2. - Ken Whisenhunt, Chargers offensive coordinator - The former Cardinals head coach had a big hand in Philip Rivers' resurgence in San Diego and the Chargers' march toward the playoffs this season. With Kurt Warner, Whisenhunt was able to make two playoff appearances and a run to Super Bowl XLIII in the desert. Give him a competent QB and he will produce at a high level.
3. - Jay Gruden, Bengals offensive coordinator - Most of the innovation in offensive football is going on outside the NFL in places like college, the Arena Football League and Canada. Jay Gruden, the younger brother of Jon, spent over 10 years in the AFL and was a part of six ArenaBowl champions while devising ways to create space and teaching QBs about decision-making and the importance of accuracy. He arrived in Cincinnati at the same time as Andy Dalton and the Bengals have made the postseason three consecutive times for the first time in franchise history.
4. - Mike Zimmer, Bengals defensive coordinator - Zimmer has spent the previous 14 years as a defensive coordinator in Dallas, Atlanta and Cincinnati, putting together some impressive units along the way. Universally regarded as head-coaching material, Zimmer is hurt by just how quickly the NFL has morphed into an offensive league and the fact that most franchises looking for new coaches want offensive-minded guys.
5. - Darrell Bevell, Seahawks offensive coordinator - Bevell's first job as an offensive coordinator in the NFL came in Minnesota as Brad Childress' yes man, hardly a resume builder. But, he's turned it around in the Emerald City by building the Seattle offense around the unique skills of Russell Wilson, who is 15-1 at home as the starter in his first two NFL seasons.
6. - Jack Del Rio, Broncos defensive coordinator - Del Rio won 68 games during eight-plus years in Jacksonville, including two playoff appearances, a resume only bolstered by that franchise's drastic decline since he left. Denver is obviously about offense but Del Rio has done a nice job cobbling together a unit besieged by injuries. If the Broncos are able to complete a Super Bowl run without Von Miller, that would be another feather in Del Rio's cap.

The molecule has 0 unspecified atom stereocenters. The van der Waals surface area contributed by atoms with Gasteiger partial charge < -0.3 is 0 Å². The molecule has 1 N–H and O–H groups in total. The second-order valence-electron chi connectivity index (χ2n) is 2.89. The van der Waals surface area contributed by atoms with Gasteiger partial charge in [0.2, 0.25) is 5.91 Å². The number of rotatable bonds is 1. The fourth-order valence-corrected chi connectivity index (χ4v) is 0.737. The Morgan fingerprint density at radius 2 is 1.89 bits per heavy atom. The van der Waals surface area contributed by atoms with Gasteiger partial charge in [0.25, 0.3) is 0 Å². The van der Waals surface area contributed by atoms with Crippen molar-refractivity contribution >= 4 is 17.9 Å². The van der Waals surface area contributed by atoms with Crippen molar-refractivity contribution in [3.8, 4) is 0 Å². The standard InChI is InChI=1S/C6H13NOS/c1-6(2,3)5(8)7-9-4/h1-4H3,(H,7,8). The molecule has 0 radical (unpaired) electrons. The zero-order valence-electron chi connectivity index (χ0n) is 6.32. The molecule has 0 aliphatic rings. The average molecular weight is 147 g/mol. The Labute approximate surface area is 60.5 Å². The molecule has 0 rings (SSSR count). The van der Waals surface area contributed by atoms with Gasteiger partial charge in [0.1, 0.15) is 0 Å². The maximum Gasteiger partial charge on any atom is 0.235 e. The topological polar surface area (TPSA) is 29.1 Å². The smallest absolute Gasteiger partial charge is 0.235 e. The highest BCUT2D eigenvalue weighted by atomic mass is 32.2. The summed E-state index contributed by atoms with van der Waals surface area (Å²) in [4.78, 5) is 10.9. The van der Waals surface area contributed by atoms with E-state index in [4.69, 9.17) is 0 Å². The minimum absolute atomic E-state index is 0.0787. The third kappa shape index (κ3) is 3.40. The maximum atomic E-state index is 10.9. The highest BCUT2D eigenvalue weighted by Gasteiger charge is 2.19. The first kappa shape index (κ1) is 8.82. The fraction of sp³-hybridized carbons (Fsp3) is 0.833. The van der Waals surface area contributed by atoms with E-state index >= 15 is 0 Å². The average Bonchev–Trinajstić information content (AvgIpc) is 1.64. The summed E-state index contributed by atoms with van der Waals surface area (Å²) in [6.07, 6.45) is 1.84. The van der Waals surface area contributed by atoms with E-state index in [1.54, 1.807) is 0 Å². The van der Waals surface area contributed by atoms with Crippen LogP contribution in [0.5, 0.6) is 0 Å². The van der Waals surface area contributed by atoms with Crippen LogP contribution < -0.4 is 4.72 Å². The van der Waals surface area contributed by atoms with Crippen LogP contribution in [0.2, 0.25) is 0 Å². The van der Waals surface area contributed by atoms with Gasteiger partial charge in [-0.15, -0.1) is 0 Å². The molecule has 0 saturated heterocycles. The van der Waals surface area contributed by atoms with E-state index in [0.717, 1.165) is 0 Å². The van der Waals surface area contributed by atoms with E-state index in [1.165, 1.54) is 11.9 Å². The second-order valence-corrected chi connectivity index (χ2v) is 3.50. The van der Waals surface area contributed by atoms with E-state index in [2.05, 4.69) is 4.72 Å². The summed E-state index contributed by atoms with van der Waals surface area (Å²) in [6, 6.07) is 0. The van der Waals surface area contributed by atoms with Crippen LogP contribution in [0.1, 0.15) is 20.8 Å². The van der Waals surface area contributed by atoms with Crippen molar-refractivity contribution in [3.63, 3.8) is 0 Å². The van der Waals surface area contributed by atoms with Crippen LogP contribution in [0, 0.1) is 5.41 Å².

7. - Vic Fangio, 49ers defensive coordinator - Fangio spent 25 years in the NFL before jumping to Stanford with Harbaugh in 2010 and then following him back to the league with the Niners. The veteran coach took over a nondescript group and has turned San Fran into a top five defense in all three of his years in the Bay Area. He's also hurt, however, by the bias toward defensive guys and the fact he's never been a head coach at any level despite being 55.
8. - Lovie Smith, ex-Chicago Bears coach - Smith sat out the 2013 season after being fired in Chicago, but he had a more than solid 81-63 record in the Second City, along with three playoff appearances. A former secondary coach in Tampa Bay under Tony Dungy, Smith is believed to be the frontrunner for the Bucs job but the landscape is changing rapidly and Lovie's "Tampa-2" default setting looks more outdated by the day.
9. - Adam Gase, Broncos offensive coordinator - Gase is the hot young candidate, portrayed as the 35-year-old wunderkind of Denver's record-setting offense. Gase has already postponed a potential interview with the Cleveland Browns until the Broncos season is over, a tact indicating he's either buying his own hype, understands he is not ready for an NFL coaching job, or simply doesn't want any part of the Cleveland gig. Whatever the answer is, buyer beware here. Gase has only been in charge of Denver's offense for one year and the real leader and lynchpin of that unit is Peyton Manning. That kind of QB situation isn't going to be duplicated elsewhere.